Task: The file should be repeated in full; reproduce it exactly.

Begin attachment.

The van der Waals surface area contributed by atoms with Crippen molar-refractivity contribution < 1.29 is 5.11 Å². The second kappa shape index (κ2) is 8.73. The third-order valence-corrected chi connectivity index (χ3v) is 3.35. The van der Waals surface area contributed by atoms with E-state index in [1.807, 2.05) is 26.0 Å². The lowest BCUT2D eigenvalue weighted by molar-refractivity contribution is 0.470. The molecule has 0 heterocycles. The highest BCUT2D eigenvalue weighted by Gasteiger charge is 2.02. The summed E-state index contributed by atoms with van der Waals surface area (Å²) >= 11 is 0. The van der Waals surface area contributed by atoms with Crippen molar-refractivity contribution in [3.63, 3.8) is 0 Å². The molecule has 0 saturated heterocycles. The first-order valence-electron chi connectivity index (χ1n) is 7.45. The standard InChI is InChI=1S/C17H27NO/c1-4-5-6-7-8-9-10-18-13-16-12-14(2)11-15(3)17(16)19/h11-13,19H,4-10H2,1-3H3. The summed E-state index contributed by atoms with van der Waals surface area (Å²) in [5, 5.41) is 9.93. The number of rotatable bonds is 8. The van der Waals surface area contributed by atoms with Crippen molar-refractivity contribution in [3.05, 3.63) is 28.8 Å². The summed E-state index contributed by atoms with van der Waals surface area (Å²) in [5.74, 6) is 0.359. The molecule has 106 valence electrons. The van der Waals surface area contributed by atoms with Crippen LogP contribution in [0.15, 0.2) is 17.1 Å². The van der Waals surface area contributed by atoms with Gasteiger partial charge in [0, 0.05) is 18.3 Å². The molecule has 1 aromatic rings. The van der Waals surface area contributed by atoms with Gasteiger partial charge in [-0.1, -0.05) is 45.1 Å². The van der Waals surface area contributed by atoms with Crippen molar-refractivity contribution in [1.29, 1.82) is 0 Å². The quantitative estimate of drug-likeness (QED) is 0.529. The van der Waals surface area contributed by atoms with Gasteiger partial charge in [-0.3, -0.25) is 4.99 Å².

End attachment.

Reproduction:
The van der Waals surface area contributed by atoms with Crippen molar-refractivity contribution < 1.29 is 5.11 Å². The second kappa shape index (κ2) is 8.73. The third-order valence-corrected chi connectivity index (χ3v) is 3.35. The van der Waals surface area contributed by atoms with E-state index in [1.807, 2.05) is 26.0 Å². The lowest BCUT2D eigenvalue weighted by molar-refractivity contribution is 0.470. The molecule has 0 heterocycles. The highest BCUT2D eigenvalue weighted by Gasteiger charge is 2.02. The summed E-state index contributed by atoms with van der Waals surface area (Å²) >= 11 is 0. The van der Waals surface area contributed by atoms with Crippen molar-refractivity contribution in [3.63, 3.8) is 0 Å². The molecule has 0 saturated heterocycles. The first-order valence-electron chi connectivity index (χ1n) is 7.45. The standard InChI is InChI=1S/C17H27NO/c1-4-5-6-7-8-9-10-18-13-16-12-14(2)11-15(3)17(16)19/h11-13,19H,4-10H2,1-3H3. The summed E-state index contributed by atoms with van der Waals surface area (Å²) in [5, 5.41) is 9.93. The number of rotatable bonds is 8. The van der Waals surface area contributed by atoms with Crippen molar-refractivity contribution in [3.05, 3.63) is 28.8 Å². The summed E-state index contributed by atoms with van der Waals surface area (Å²) in [5.74, 6) is 0.359. The molecule has 106 valence electrons. The van der Waals surface area contributed by atoms with Crippen LogP contribution in [0.15, 0.2) is 17.1 Å². The van der Waals surface area contributed by atoms with Gasteiger partial charge in [0, 0.05) is 18.3 Å². The molecule has 1 aromatic rings. The van der Waals surface area contributed by atoms with Gasteiger partial charge in [-0.1, -0.05) is 45.1 Å². The van der Waals surface area contributed by atoms with Crippen molar-refractivity contribution in [1.29, 1.82) is 0 Å². The quantitative estimate of drug-likeness (QED) is 0.529. The van der Waals surface area contributed by atoms with Gasteiger partial charge in [-0.3, -0.25) is 4.99 Å².